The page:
Then it’s time for questions. Usually, I’m asked about our waiting room situation. Do we have a room for the sick kids and one for the well kids? They’ve actually done studies to show that doesn’t really help. We usually separate our well ones and our sick ones by time. We see well ones early in the morning and early in the afternoon and sick ones later in the morning and later in the afternoon and that’s how we try to keep them separate.
But all bets are off when it comes to our toddlers. They are crawling on the floor and chewing everything.
Some people ask about antibiotic use. I treat bacterial infections with antibiotics. If the baby looks real sick, I get a blood count at our office. If I find a high white blood count and I can’t identify a source then sometimes I start them on antibiotics. I communicate with the parents what it is I’m treating. Really I’m treating the white blood cell count.
I’m often asked about immunizations. I can’t overstate the importance of immunizations and how passionate I am about taking care of your child. If I thought for a second that immunizations harmed your child, I would not recommend them. But I do believe in immunizations and believe they are crucial in keeping your child, and all other children, healthy.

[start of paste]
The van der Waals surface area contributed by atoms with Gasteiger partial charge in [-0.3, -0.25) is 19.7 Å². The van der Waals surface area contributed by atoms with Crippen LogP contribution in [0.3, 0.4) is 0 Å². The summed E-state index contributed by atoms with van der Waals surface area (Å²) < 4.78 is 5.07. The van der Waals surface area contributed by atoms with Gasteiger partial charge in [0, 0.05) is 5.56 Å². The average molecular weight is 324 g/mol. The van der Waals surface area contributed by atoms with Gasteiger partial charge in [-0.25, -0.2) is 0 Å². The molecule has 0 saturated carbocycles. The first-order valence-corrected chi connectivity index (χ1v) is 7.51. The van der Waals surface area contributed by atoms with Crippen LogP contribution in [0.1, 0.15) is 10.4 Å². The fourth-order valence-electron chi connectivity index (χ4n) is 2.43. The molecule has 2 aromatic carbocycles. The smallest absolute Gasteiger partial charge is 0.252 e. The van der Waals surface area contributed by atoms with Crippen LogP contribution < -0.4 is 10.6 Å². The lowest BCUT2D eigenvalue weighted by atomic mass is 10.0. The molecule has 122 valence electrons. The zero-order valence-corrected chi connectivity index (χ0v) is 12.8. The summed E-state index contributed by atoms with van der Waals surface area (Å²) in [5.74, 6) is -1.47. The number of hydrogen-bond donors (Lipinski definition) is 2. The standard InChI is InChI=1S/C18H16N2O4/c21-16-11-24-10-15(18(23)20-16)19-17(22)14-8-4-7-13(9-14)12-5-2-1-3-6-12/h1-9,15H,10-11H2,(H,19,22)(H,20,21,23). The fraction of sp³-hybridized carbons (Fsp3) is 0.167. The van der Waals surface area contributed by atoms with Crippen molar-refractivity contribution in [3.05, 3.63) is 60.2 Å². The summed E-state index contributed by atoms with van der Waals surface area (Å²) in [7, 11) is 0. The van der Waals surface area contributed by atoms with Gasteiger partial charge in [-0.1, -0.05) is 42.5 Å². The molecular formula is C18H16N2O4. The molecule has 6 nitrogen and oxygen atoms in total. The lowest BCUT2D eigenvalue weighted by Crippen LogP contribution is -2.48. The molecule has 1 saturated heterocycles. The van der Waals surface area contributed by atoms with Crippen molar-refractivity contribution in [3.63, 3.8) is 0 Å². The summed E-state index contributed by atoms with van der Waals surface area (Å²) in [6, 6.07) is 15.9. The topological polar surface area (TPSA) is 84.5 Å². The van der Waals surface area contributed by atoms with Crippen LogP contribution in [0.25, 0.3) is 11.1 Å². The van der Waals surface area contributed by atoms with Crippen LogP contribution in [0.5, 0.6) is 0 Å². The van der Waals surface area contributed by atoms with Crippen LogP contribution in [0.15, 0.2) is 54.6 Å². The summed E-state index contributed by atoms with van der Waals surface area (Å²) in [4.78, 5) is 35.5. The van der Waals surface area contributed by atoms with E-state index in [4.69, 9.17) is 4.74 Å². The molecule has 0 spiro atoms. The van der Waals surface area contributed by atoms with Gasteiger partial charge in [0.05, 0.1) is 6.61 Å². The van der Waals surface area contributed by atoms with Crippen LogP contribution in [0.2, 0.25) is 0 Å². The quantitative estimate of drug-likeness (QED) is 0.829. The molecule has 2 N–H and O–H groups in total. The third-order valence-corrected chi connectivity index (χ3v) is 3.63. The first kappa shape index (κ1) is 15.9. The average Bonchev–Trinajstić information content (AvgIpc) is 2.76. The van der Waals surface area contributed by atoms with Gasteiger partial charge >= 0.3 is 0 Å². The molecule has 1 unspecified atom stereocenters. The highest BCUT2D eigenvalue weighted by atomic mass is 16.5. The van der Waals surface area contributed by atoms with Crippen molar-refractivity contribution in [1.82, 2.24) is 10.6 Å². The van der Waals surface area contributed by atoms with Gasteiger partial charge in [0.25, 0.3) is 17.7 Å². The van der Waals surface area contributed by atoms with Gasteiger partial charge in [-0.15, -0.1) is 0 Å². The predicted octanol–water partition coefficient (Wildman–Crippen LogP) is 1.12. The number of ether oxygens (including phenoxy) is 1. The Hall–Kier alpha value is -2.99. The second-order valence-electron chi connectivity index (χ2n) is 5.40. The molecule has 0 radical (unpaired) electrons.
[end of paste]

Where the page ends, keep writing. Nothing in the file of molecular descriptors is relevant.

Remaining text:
We give a little booklet that goes over what the immunizations are for and how often they should be administered. Occasionally, a parent expresses concern about immunizations. I try to talk to them about how there is no evidence that immunizations do anything but save lives right and left, but if they are adamant that they aren’t ever going to give their baby immunizations I say, “you know what I may not be the doctor for you.” If I get someone that wants a different schedule or that sort of thing I’ll work with them but if they don’t want to get any at all, I can’t in good conscience take care of your child. You are putting every other child in our clinic and at their school in danger.
I care about all of the kids I see and I want what’s best for every child. I don’t want to take responsibility for treating a child who has not been immunized. Plus, children who have not received their vaccinations place my other patients at risk for getting illnesses that are preventable with immunization.
I can’t in good faith do that for children. So it’s not out of arrogance, but out of caring that I expect parents to take my advice. Sometimes I have parents who don’t listen to me and they still come in for their visits. I wonder why. They may get their healthy kid stamp of approval, but they don’t get any of the other benefits I think I can give whether it’s behavioral issues, sleeping issues or eating issues. Parents should trust their pediatrician enough to take their advice, otherwise it’s frustrating and a waste of time for everyone involved.
You are paying for the advice. You might as well take it.
All the questions and information parents receive is important in choosing a pediatrician, but usually it comes down to the physician’s personality. It’s really important to take time to meet the person who, if chosen, will be taking care of your child into his or her teens.